I Am Hutterite: The Fascinating True Story of a Young Woman's Journey to Reclaim Her Heritage
A Fascinating journey into the heart and culture of a reclusive religious community.
I Am Hutterite takes readers into the hidden heart of the little-known Hutterite colony in southern Manitoba where author Mary-Ann Kirkby spent her childhood. When she was ten years old her parents packed up their seven children and a handful of possessions and left the security of the co...more
It was several years after I left the Amish that I first heard about Hutterites through a magazine article. At the time I was astonished that there could be a third branch of Anabaptists that I had never heard about during my 23 years of living in an Amish community. (The other two are Amish and Mennonites). Since then I have read more articles about Hutterites, but I was always left wanting for more information, which left an air of mystery and intrigue around them -- I imagine...more
I picked the book up because there's a large Hutterite colony near where Ivan grew up in South Dakota (I found out from this book that it was actually the first Hutterite colony establish...more
Mary Ann was invited by a friend to write a magazine article about Hutterite gardens. But it turned into a journey into past starting with her Hutterite beginnings. Her family lived in a Hutterite colony in southern Manitoba, Canada. Hu...more
What's a Hutterite? Don't worry, I had no idea either. Judging the book by it's cover (I know, how awful of me), I figured it was a community of people like the Amish or Mennonite.
I was wrong and I was right. Of course the Hutterites are a community of people with the same religious, moral, and all other values. They dress the same. Their community is focused around their faiths (an anabaptist faith like Amish and Mennonite). And they are only found in cer...more
So I learned quite a bit, and I've decided to keep the book, even though I still think the price is a bit steep. It's a good book, but still a seven dollar good book. On the other hand, since it's probably the only book she writes, and si...more
I found reading about a culture that I knew nothing about so interesting. I live in a province that has a lot of Hutterites i...more
However, that was not the case at all. The book is instead mostly a narrative of life as a Hutterite. Of the 235 page...more
I admit I was interested in learning about the Hutterite people, and their way of life. This book is written by a woman who was raised as a Hutterite until her parents left the community when she was 10 years old. Then we learn of her struggles to fit into the "English" world, where even things as simple as mayonnaise are foreign to her.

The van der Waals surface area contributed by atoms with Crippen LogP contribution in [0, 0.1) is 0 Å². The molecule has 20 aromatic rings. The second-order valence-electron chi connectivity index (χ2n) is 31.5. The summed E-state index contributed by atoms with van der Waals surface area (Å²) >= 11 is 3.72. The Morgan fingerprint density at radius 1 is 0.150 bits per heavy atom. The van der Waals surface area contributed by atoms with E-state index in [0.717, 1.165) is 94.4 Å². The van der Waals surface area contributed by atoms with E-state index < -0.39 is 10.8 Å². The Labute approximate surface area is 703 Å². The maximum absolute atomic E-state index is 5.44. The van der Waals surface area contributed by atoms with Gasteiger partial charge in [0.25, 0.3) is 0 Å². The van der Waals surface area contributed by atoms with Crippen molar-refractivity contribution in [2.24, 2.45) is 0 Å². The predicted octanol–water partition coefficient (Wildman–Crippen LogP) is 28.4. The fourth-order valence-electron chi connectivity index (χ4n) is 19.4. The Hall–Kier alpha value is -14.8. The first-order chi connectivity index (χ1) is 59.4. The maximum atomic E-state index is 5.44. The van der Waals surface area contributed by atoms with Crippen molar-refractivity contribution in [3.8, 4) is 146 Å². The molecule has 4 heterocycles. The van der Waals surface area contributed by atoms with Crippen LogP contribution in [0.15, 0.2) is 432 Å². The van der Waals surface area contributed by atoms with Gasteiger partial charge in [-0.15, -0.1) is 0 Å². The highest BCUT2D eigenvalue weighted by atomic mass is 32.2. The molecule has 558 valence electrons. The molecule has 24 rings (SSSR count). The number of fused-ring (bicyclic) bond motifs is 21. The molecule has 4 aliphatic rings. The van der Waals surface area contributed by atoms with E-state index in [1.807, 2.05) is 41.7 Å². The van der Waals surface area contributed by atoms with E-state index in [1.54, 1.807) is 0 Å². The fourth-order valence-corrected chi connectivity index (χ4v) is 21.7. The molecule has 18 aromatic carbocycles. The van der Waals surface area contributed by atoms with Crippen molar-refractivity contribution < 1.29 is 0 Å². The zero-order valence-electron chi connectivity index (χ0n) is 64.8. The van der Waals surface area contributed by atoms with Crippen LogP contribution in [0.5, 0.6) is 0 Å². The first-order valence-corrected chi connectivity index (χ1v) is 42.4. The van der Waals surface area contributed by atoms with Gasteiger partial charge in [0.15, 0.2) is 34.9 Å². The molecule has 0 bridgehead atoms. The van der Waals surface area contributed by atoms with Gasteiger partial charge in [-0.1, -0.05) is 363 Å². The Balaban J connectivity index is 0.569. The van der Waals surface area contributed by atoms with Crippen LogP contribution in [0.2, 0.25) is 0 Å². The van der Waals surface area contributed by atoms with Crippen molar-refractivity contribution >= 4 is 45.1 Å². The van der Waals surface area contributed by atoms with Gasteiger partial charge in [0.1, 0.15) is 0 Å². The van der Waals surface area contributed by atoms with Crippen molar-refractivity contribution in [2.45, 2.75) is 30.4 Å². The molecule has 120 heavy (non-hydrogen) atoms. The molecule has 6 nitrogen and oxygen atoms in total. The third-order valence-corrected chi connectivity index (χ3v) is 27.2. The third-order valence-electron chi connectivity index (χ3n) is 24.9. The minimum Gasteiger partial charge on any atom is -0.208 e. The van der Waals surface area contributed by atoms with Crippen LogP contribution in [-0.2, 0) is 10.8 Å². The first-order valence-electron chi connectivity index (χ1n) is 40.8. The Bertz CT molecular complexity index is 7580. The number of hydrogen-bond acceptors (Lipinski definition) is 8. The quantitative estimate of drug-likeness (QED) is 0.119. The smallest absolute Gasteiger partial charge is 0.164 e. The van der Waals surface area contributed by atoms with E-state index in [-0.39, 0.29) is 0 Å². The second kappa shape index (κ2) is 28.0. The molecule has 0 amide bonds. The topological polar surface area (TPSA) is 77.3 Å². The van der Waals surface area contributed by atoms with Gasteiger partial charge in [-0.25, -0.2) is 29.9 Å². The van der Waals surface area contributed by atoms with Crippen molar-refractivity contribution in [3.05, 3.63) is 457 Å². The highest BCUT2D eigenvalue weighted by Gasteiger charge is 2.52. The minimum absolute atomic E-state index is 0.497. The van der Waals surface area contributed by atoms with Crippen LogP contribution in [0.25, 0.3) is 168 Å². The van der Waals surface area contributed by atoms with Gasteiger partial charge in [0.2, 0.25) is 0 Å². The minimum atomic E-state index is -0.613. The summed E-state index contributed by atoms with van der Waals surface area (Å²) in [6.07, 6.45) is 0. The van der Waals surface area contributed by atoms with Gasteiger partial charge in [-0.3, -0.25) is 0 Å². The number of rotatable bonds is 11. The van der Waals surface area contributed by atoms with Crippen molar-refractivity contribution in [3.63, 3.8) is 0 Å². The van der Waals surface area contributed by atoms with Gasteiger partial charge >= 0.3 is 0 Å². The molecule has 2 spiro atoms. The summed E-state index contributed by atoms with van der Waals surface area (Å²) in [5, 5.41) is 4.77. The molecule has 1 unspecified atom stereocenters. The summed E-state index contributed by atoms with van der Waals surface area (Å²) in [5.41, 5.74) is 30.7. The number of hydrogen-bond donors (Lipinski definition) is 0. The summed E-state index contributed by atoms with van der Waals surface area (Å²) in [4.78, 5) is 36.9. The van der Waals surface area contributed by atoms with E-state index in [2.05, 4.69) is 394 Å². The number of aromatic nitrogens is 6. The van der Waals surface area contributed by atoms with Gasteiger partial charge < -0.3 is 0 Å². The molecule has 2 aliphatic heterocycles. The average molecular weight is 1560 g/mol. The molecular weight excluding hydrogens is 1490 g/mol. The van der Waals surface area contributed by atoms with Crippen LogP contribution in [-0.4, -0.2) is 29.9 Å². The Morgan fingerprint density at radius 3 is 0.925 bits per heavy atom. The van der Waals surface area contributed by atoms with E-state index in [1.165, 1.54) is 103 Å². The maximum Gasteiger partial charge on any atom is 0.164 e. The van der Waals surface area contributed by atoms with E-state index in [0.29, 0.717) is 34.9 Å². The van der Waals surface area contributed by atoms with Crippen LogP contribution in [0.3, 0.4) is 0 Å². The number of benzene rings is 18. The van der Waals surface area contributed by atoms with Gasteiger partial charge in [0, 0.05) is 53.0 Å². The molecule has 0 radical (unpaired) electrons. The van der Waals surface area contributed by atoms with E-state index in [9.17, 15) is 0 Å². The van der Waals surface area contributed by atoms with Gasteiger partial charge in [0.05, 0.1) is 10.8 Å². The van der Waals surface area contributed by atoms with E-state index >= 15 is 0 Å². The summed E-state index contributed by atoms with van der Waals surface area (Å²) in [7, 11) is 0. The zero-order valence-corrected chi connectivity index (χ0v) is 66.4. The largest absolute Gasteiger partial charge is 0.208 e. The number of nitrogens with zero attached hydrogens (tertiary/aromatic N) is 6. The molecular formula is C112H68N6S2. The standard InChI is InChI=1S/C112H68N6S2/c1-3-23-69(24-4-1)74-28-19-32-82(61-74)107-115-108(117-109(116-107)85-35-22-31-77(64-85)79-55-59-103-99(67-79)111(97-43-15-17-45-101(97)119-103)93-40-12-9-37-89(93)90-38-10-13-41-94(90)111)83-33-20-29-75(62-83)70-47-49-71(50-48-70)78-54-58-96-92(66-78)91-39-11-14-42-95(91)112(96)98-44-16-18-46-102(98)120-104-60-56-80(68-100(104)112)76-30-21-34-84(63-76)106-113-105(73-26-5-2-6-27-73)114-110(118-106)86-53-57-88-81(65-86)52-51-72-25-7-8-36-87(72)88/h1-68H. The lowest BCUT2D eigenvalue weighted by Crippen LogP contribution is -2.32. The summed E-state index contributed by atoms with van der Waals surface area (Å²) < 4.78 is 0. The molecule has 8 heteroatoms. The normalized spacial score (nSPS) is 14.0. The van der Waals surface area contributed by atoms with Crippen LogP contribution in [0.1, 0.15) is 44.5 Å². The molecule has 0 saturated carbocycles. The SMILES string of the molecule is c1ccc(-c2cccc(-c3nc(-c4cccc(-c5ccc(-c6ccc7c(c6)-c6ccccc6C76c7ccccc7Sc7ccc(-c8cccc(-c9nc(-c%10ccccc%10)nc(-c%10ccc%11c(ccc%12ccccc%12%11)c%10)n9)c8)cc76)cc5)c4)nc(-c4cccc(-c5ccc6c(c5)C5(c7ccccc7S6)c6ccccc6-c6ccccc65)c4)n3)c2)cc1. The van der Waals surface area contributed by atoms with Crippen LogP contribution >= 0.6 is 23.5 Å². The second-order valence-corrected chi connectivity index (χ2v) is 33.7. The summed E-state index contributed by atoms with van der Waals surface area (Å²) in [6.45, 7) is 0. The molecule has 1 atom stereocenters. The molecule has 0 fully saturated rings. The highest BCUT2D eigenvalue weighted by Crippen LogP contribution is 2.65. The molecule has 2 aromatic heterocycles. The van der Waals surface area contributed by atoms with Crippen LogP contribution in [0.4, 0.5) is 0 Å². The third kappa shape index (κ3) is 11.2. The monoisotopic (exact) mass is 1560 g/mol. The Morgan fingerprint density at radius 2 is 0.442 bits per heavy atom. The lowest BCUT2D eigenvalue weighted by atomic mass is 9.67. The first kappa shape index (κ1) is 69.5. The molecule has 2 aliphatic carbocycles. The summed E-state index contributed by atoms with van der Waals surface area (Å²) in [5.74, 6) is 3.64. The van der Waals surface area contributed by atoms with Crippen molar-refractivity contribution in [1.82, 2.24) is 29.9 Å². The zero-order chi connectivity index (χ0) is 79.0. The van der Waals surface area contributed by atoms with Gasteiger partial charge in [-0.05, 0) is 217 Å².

In the end though this book just seemed to peter out, without any real wrap up or conclusion. Maybe that is how her life was. S...more
This book took me a long time to get through. There were so many characters and I really had a hard time following. It wasn't until I was more than halfway through the book that I realized there was a family tree and a Hutterite Language Glossary at the back of the book. Had I noticed that earlier, it would have helped immensely.
Reading about the Hutterites and how they live: feeling so she...more
I enjoyed this book immensely. The author takes what could be a very dry telling of facts and information about the Hutterite culture and weaves a story of her heritage and childhood that is quite fascinating to read. I learned much about the Hutterite history and culture and realize that they are quite different (particulary their use of modern conveniences - appliances, vehicles, etc.) than the Amish with whom I would have lumped them together.
It's a shame because I am so interested in Anabaptist (Mennonite, Amish, Hutterite, etc.) sects. I am disappointed in this book more than anything else; I was unimpressed with the quality of the writing,...more
I’ve posted before about how I really enjoy learning about different religions and because of that I was excited to read this book. Mary-Ann Kirkby delivered with this book. It is excellent in it’s description of the Hutterite community and how they live t...more
I have mixed feelings about this book. On the one hand, it's a glimpse into a fascinating religion and culture that I had previously never heard of. On the other hand, it's just not that well-written.
The Hutterites are an Anabaptist sect (Mennonites and Amish are different Anabaptist traditions). They live communally, adhere to a strict religious lifestyle, and speak a German dialect. I had never read anything about the Hutterites before, and Kirkby's book succeeded in sparking my interest in th...more
Wednesday, May 12, 2010
Book Review: I Am Hutterite, by Mary-Ann Kirkby
Mary-Ann Kirkby is an award-winning author, whose first book, I Am Hutterite chronicles her childhood experiences of life on a Hutterite colony and the aftermath of leaving community life.
A former journalist, she began her career in Dauphin, Manitoba as a news anchor and reporter and later was appointed senior reporter responsible for aboriginal issues at CTV in Prince Albert. From 1993-1996, she worked in Ottawa...more
This book is beautifully written. It is also very fair. Sometimes when people write a book about having left a religion/culture group their...more
|Christian Book Lo...: March Monthly Read - I Am Hutterite: The Fascinating True Story of a Young Woman's Journey to Reclaim Her Heritage by Mary-Ann Kirkby||1||6||Mar 04, 2014 06:51PM|
|Goodreads Librari...: Multiple editions need combining?||3||151||Jan 10, 2013 03:09PM|